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8 Steps To Keeping Your Bank Happy

Author: Larry Chester, President

“They don’t care about my business, they just want their money” is a common refrain when business owners talk about their banks. Admit it. You’ve at least thought about it. It’s true – and why shouldn’t it be? Banks are concerned about their business, the same way you are concerned about yours.

We’re currently in a very difficult economic time. Every bank is looking at their loan portfolios to determine which businesses are at risk, and what their losses might be. So, how do you get banks to worry about someone else? How do you show them that they don’t need to worry about YOU? Here are eight steps to keeping your bank happy.

Assess Your Relationship With Your Bank

The more honest you are with yourself about your banking relationship, the more successful your outcome will be.


  • Your Line of Credit: How much of your credit line are you using? You should only be using 50% of your line on a regular basis. If you’re using 90% of your line of credit (LOC), that may be a warning sign.
  • Your Borrowing Base: Look at the advance rates on your credit line. If it’s more than 80% on AR and 50% on inventory, it’s aggressive. Changing advance rates is one way your bank can tighten credit.

Determine When Your Loan Renews

The closer you are to your renewal, the more scrutiny you’re likely to receive. We also recommend you review your bank covenants. Have you needed waivers because you haven’t met them?

Getting Information to Your Bank

Your bank looks not only at the numbers but also at timeliness to determine how well you manage your business. Remember, your bank’s field audit gives them independent information. Are there surprises waiting?

Next is to put together a plan. Below are some tangible steps you can take.

Determine Your Need

Think: How has your business changed? Have your customers been impacted?  Your sales? Collections? Should you make a change in the products and/or services that you’re providing to the market? What about delivering those services/products? These are all questions to carefully consider.

Next, look at the current financial impact on your business. Update your cash flow forecast so you know how much more money you are going to need over the next six months.

If you need more money or have to defer payments, think about other options to get cash to keep your business running. How much money are you able to put back into the business while you turn the corner? Your bank is going to consider your commitment to the business, not just theirs.

How Long Will You Need Additional Help?

Your bank is going to want to know not only how much money you’ll need but also how long you’re going to need it. How are you going to repay the additional money that you’ve borrowed?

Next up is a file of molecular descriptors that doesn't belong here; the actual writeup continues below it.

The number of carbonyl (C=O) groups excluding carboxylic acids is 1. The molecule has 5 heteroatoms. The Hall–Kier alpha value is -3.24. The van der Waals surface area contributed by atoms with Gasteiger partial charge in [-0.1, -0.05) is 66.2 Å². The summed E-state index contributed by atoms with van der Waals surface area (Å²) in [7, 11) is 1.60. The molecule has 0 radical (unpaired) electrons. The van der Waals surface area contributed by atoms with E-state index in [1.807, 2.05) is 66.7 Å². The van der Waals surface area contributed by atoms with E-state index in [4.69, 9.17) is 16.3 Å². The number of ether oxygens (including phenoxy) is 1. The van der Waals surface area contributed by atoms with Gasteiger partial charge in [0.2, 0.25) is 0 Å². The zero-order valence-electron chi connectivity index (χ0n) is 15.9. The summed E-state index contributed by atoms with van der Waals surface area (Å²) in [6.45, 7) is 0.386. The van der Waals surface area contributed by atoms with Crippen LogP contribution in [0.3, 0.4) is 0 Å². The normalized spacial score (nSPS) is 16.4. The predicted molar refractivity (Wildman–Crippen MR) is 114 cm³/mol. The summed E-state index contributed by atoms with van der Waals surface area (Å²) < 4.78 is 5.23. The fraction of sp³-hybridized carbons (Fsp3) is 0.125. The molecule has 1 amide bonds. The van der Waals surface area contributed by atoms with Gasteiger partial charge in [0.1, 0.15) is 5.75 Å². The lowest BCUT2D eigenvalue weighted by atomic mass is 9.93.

What is Your Long-Term Plan?

In other words, how is your business going to change so that you can protect yourself against this type of thing happening again?

Of course, it’s impossible to think about every possible thing that could happen to your company. What your bank wants to know, however, is that…

  • You’re monitoring the business climate for changes
  • You’re changing the way you’re spending so that you have more cash for business operations
  • You’re continually analyzing how your business is running.

Your business plan should have alternative approaches, so that you’re ready to react to changes in customers/economy, etc.

What is Your Story?

Be prepared to tell your bank about the plans you’ve put together.

Banks loan money to business owners that they trust; not balance sheets they can read. Any bank wants to know that you have a plan of action, that you have a management team that can run the business, a desire to grow, build value and provide service, and that you have a mission that is near and dear to your heart. 

That’s what gives them the confidence to keep working with you.

Be Proactive


  • Calling your bank to set up a meeting to tell them what you’re doing
  • Making them feel comfortable that you are on top of the issues that you are facing
  • Letting them know that you will keep them apprised of any changes in your company’s condition.

The fact that you’re reaching out is proof that you’ll keep them informed.

Infographic on Eight Steps to Keeping Your Bank Happy

A Final Word on Banking Relationships

At CFO Simplified, we believe that there’s only one thing that a bank hates more than bad news: Surprises! During a time of economic uncertainty, banks have reason to be concerned about every business in their portfolio.

Show them that you have a plan for the problems that you’re facing. If you do, they will likely feel more comfortable that you are ready to act. Then, they can turn their attention to other companies that aren’t—mission accomplished.

Read on to learn more about how to choose the right banking relationship.


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